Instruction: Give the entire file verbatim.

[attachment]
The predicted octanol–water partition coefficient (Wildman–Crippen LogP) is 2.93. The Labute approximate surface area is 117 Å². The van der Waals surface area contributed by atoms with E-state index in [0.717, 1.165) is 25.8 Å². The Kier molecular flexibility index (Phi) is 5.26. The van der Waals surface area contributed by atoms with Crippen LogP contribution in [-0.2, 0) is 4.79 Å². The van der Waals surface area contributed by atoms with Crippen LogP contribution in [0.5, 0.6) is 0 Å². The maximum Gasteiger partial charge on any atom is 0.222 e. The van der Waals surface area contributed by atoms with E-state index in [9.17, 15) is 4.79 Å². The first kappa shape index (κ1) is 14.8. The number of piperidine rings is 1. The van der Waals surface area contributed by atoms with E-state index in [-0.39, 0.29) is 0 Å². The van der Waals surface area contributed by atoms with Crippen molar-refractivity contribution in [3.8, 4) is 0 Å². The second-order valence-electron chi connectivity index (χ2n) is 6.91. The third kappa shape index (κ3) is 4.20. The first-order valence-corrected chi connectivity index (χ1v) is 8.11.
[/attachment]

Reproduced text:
The predicted octanol–water partition coefficient (Wildman–Crippen LogP) is 2.93. The Labute approximate surface area is 117 Å². The van der Waals surface area contributed by atoms with E-state index in [0.717, 1.165) is 25.8 Å². The Kier molecular flexibility index (Phi) is 5.26. The van der Waals surface area contributed by atoms with Crippen LogP contribution in [-0.2, 0) is 4.79 Å². The van der Waals surface area contributed by atoms with Crippen LogP contribution in [0.5, 0.6) is 0 Å². The maximum Gasteiger partial charge on any atom is 0.222 e. The van der Waals surface area contributed by atoms with E-state index in [9.17, 15) is 4.79 Å². The first kappa shape index (κ1) is 14.8. The number of piperidine rings is 1. The van der Waals surface area contributed by atoms with E-state index in [-0.39, 0.29) is 0 Å². The van der Waals surface area contributed by atoms with Crippen molar-refractivity contribution in [3.8, 4) is 0 Å². The second-order valence-electron chi connectivity index (χ2n) is 6.91. The third kappa shape index (κ3) is 4.20. The first-order valence-corrected chi connectivity index (χ1v) is 8.11.